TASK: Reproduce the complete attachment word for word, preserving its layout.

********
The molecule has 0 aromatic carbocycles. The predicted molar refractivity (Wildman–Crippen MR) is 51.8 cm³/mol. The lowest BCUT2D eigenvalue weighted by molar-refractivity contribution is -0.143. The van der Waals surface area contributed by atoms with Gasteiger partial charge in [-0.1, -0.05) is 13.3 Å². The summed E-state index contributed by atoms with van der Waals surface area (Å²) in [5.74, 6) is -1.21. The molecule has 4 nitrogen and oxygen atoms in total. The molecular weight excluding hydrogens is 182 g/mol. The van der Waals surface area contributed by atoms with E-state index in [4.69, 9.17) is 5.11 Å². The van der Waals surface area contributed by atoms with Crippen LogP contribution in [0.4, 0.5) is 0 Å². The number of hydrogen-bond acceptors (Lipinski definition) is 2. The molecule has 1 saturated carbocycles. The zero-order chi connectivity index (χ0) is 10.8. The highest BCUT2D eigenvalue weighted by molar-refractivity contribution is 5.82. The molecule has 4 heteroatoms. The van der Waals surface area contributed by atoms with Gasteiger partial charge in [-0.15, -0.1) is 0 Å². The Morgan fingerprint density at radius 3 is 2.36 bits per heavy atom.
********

The molecule has 0 aromatic carbocycles. The predicted molar refractivity (Wildman–Crippen MR) is 51.8 cm³/mol. The lowest BCUT2D eigenvalue weighted by molar-refractivity contribution is -0.143. The van der Waals surface area contributed by atoms with Gasteiger partial charge in [-0.1, -0.05) is 13.3 Å². The summed E-state index contributed by atoms with van der Waals surface area (Å²) in [5.74, 6) is -1.21. The molecule has 4 nitrogen and oxygen atoms in total. The molecular weight excluding hydrogens is 182 g/mol. The van der Waals surface area contributed by atoms with E-state index in [4.69, 9.17) is 5.11 Å². The van der Waals surface area contributed by atoms with Crippen LogP contribution in [0.4, 0.5) is 0 Å². The number of hydrogen-bond acceptors (Lipinski definition) is 2. The molecule has 1 saturated carbocycles. The zero-order chi connectivity index (χ0) is 10.8. The highest BCUT2D eigenvalue weighted by molar-refractivity contribution is 5.82. The molecule has 4 heteroatoms. The van der Waals surface area contributed by atoms with Gasteiger partial charge in [-0.15, -0.1) is 0 Å². The Morgan fingerprint density at radius 3 is 2.36 bits per heavy atom.